UK steel industry in crisis after lack of support in budget, union warns PM
The government’s failure to support the ailing UK steel industry in last week’s budget has put thousands of jobs at risk, the prime minister has been told.
In a letter to Rishi Sunak, shared with the Guardian, the trade union Unite said it was “disappointed” that the government had not announced plans to tackle the “serious threats facing the sector”.
Amid a recovery in global manufacturing this year that could bypass the UK steel industry without much-needed investment, Unite’s general secretary, Sharon Graham, said: “It is your government’s official policy to grow foundation industries like steel, make them more internationally competitive and secure more jobs in them throughout the UK, but there is no sign that this is actually happening.
“Instead, the UK steel industry is shrinking, becoming less competitive and losing skilled jobs,” she added.
She welcomed plans to inject £600m into the industry to keep the UK’s last four steel blastfurnaces going and a transition from coal to lower-emission energy sources.
But even this sum fell far short of the “billions of pounds” that France and Germany are offering their own steelmakers, she said. She also called for tougher measures to ensure more domestically produced steel was used in UK infrastructure, as well as action to tackle “profiteering” from energy firms.
“This is a threat to thousands of workers and their families across Wales, the Midlands, the north-east and beyond. It is also a threat to the very heart of the communities that surround them. And it is a threat to the future of our national security and our broader manufacturing and construction industries,” she said.
The shadow business secretary, Jonathan Reynolds, said Labour would review key infrastructure projects, promising that a Labour government would “buy, make and sell” more steel in Britain to secure thousands of jobs.
“Labour understands the vital role steel plays in our economy,” he added.
Tata Steel, which operates two blastfurnaces, at Port Talbot, has repeatedly warned it may have to shut one or both of them unless more support is forthcoming.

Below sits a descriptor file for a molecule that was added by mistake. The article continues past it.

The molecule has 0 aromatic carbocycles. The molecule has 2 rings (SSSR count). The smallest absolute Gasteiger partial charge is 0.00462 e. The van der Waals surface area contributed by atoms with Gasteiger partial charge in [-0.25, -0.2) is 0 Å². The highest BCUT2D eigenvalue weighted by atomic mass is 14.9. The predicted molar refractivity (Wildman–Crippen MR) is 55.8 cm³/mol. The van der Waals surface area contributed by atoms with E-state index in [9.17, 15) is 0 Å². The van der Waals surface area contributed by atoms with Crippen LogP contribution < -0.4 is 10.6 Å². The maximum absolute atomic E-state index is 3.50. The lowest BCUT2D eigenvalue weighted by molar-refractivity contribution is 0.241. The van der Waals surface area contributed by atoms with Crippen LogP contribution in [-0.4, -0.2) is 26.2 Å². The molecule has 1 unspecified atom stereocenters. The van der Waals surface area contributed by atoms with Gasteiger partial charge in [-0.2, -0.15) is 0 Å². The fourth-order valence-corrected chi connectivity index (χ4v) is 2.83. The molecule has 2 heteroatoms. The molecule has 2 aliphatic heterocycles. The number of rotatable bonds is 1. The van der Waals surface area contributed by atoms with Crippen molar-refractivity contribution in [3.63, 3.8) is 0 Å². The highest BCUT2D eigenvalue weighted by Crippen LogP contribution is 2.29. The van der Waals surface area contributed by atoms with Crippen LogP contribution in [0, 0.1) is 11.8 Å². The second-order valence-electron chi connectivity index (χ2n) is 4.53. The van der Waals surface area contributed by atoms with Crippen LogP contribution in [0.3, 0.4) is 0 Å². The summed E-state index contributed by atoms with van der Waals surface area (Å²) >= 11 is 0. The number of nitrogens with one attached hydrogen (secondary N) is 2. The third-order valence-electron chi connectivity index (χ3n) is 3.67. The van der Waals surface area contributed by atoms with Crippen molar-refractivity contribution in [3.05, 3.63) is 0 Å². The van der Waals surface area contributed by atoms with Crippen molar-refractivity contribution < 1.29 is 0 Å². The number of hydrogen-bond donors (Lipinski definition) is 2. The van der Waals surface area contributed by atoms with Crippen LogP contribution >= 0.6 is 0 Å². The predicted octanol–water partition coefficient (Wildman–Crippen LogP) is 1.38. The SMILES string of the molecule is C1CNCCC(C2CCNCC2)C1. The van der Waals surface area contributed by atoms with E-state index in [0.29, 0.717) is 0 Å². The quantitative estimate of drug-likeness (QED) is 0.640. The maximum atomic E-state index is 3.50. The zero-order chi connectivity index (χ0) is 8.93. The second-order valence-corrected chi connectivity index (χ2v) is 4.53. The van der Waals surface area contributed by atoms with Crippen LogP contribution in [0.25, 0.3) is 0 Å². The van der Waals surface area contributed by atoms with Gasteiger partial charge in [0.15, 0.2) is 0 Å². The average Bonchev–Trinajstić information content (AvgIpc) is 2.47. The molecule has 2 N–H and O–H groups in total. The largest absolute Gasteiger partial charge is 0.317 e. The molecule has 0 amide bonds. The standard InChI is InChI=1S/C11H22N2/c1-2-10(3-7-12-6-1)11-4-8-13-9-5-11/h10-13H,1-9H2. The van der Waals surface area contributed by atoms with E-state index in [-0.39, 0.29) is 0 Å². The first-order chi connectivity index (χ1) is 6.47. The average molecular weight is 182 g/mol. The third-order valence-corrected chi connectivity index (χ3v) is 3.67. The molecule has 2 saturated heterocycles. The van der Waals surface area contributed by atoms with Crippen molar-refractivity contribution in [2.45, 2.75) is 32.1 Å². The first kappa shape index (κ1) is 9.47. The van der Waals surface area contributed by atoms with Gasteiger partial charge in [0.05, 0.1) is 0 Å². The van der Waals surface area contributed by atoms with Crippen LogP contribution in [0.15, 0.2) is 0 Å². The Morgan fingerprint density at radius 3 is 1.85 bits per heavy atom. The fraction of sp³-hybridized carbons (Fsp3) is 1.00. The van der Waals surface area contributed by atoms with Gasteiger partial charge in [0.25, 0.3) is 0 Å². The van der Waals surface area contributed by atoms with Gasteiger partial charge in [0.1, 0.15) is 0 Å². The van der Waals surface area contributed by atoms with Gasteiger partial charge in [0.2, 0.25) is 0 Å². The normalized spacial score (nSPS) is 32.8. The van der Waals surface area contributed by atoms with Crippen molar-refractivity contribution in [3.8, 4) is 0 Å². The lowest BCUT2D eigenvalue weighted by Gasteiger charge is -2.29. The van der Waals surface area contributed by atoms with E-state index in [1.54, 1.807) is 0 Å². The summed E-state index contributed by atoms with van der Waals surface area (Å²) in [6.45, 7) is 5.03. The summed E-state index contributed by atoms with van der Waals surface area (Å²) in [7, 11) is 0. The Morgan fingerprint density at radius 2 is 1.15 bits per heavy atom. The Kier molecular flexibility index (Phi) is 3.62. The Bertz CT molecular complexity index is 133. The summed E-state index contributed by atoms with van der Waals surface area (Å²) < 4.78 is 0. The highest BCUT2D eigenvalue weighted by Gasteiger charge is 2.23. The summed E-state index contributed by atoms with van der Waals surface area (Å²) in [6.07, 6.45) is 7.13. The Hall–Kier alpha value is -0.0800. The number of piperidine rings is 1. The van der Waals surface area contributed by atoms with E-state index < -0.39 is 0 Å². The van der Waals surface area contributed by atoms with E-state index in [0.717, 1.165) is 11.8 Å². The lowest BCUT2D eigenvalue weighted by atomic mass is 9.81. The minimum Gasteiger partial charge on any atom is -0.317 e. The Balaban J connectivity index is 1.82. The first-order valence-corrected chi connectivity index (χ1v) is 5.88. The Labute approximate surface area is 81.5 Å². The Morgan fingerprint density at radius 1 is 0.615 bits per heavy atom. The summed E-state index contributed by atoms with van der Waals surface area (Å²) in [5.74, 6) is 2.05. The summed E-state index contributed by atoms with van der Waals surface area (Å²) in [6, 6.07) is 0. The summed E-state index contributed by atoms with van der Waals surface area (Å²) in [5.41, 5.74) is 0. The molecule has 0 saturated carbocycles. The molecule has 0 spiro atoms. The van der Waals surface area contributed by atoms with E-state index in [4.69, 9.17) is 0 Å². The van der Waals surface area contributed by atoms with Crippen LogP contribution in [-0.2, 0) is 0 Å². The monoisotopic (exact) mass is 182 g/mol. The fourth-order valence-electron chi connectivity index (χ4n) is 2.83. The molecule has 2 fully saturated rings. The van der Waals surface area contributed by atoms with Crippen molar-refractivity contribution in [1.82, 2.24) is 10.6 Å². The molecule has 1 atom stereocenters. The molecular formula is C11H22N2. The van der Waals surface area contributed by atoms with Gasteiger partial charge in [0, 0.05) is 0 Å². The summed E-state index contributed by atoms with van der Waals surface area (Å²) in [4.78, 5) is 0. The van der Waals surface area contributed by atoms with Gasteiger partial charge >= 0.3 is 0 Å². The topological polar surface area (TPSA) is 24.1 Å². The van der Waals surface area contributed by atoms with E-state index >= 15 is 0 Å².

Polling by the Indian-owned company, shared with the Guardian, shows strong public support for investing more in decarbonising UK steel and prioritising domestic output over foreign imports.
“Keeping our domestic steel sector is overwhelming popular with the public who want to see the government invest in UK steel to support jobs and manufacturing,” said a spokesperson.
Kemi Badenoch, the business and trade secretary, said earlier this month that the government would support domestic steel production. However, the budget contained no concrete measures.
“We have already taken action to protect the industry from unfair trade and reduce the burden of energy costs, including £800m in relief for electricity costs to the steel industry,” said a Department for Business, Energy and Industrial Strategy spokesperson.
“This is on top of a range of other competitive funds worth over £1bn to support efforts to cut emissions and become more energy efficient.”
Concern about the health of the steel industry was mounting even as a key barometer of manufacturing conditions showed a pickup in orders and output during the final quarter of last year and into the beginning of 2023.
The balance of output activity improved to +21% from +5%, where any positive figure reflects growth. Domestic orders jumped from 2% to 20% and exports rose from -6% to 12%, according to the closely watched regular survey by the trade body Make UK and the accounting firm BDO.
However, Make UK and BDO are still predicting the manufacturing sector will contract by 3.3% this year.
Richard Austin, BDO’s head of manufacturing, said the government had done very little to “address the immediate threats to UK manufacturers resulting from the heavy burden of energy costs”.
Punishing energy costs, particularly in the past year, are among the factors behind the long-term decline in the British steel industry, which is also facing competition from foreign imports and the expensive challenge of decarbonisation.